• To that end, also keep in mind that the other two-thirds of the starting outfield was Denard Span and Ben Revere. Trading Willingham probably makes for a starting outfield of Darin Mastroianni-Span-Revere. No doubt a pitcher's delight, but a group that might have been hard-pressed to crack a collective OPS of .700. And if the pitching staff was that bad with two-thirds of the outfield covered by excellent defenders, it's unlikely that Mastroianni's defense was going to override Willingham's bat in a one-for-one swap.
It's also easy to speak retroactively as Aaron Hicks and Oswaldo Arcia made the jump to the major leagues -- certainly to varying degrees -- making the outfield look a bit more crowded now than it did at last season's trade deadline.
• Even if the Twins got a No. 3 starter, there's no guarantee there. The ideal combination for a deal would be a young, cost-controlled mid-rotation starter.
Actually, the Twins acquired a pitcher like that over the winter.
Vance Worley would no doubt fit the bill there. The same Worley who had a 3.50 career ERA, fanned 7.7 batters per 9 innings, and was actually tabbed the Twins' opening day starter.
Everyone knows how that went.
Without knowing who, if anyone was offered -- the Twins won't name names and rightly so -- there's no way of knowing if the club was offered Homer Bailey, Worley, or something in between. And while it's completely unfair to compare this hypothetical pitcher to Worley, it's also unfair to use this starter as a straw-man who would immediately revitalize this present rotation.
• Willingham's production prior to his injury was right in line with what he'd done in 2012. On the day he was injured, Willingham was hitting .254/.397/.542 with four home runs. The four home runs puts him on a 162-game pace for 39, and that triple-slash is actually better than what he did last year (.260/.366/.524). Willingham would never complain about the knee injury, but it appears obvious it sapped him of power at a time where he was at least as productive as last season.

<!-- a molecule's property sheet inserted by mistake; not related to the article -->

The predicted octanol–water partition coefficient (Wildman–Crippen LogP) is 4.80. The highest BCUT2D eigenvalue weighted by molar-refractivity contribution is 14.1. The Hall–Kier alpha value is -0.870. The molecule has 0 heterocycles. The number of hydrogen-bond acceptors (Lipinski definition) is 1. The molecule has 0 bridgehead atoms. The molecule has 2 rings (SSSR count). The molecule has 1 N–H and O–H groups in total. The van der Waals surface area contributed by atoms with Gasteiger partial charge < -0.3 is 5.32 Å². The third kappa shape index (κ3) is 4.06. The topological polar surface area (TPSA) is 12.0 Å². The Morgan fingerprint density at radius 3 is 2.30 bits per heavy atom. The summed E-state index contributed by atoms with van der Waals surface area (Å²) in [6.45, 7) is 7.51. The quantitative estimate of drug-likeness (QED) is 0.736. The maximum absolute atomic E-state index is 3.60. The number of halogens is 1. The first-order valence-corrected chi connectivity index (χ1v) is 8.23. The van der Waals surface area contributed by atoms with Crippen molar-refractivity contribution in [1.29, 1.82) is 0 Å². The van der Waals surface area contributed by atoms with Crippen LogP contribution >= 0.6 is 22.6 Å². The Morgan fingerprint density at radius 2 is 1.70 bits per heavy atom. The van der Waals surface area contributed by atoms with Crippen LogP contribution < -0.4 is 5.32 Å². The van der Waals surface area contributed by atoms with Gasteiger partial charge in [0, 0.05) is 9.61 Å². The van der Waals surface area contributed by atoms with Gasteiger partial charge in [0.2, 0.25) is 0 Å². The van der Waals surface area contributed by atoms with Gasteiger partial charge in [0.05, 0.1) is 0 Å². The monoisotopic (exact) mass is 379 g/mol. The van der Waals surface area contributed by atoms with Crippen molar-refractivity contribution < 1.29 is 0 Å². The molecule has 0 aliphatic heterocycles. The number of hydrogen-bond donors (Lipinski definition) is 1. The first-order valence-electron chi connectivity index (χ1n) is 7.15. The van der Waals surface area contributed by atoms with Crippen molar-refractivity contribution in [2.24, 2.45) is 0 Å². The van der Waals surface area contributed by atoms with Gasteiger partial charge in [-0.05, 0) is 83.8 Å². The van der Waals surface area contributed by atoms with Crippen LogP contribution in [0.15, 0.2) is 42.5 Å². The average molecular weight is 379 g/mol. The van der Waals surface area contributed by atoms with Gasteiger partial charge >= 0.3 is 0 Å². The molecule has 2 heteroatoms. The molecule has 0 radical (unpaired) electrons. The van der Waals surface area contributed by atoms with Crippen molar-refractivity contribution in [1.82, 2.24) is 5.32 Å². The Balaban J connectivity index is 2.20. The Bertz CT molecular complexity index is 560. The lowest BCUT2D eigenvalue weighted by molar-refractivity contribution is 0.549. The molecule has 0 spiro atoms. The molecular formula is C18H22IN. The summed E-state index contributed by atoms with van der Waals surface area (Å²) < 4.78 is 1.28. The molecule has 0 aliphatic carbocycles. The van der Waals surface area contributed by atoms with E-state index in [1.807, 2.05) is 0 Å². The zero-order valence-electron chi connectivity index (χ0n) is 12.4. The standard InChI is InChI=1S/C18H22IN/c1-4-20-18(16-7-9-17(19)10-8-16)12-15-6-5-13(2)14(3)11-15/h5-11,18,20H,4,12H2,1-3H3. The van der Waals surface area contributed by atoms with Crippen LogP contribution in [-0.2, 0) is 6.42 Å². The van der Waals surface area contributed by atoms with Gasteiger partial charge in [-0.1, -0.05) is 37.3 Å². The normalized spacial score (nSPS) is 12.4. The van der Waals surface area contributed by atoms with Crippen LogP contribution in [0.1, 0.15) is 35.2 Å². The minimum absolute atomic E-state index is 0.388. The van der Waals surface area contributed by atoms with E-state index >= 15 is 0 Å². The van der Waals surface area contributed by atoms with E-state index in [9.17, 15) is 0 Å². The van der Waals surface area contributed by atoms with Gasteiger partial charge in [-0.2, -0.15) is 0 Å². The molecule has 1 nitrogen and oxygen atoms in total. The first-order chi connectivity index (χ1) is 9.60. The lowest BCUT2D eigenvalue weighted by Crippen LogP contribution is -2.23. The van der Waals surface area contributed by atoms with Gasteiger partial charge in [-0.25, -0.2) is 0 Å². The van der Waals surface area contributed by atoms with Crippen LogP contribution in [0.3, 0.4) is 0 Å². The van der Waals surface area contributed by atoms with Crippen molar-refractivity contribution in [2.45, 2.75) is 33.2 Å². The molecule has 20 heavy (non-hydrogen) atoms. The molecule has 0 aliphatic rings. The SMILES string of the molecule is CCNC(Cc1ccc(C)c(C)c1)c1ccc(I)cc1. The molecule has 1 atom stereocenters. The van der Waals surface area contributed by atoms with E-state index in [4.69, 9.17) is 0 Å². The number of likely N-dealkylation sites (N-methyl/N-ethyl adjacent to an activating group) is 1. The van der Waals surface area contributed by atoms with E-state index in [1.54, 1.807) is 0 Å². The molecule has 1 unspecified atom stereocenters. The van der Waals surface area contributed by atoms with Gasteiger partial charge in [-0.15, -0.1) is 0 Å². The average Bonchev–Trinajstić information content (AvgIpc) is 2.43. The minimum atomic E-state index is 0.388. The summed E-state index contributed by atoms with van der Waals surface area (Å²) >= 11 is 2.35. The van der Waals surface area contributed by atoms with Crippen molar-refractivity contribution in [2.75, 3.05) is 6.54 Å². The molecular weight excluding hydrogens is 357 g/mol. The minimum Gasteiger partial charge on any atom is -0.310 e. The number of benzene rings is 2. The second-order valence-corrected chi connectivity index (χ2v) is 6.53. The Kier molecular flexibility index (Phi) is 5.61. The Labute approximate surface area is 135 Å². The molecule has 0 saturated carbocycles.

It may be unfair to expect Willingham to match that production when he returns after multiple weeks off in August, but there's ample evidence that his decline was aided and abetted by injury.
* Willingham is still signed for 2014. That's one more season, and one more trade deadline to shop Willingham's wares in hopes of bringing back talent. He'll still make a modest $7 million, which means he should still be a relatively attractive trade chip, even if he doesn't bring back prime value, the Twins should still be able to make a move.
Of course, there's also a chance he could clear waivers -- possible, but perhaps not likely -- or he could simply come back, produce, and make it all a moot point. Nobody's really quite sure -- and this includes Ryan -- but at this point it's just a wait-and-see game for all involved.
So there's a multitude of reasons that can help one understand why the Twins didn't just flip Willingham for the top bidder. The bids weren't that high, the outfield wasn't that deep, and the Twins just didn't feel it was wise.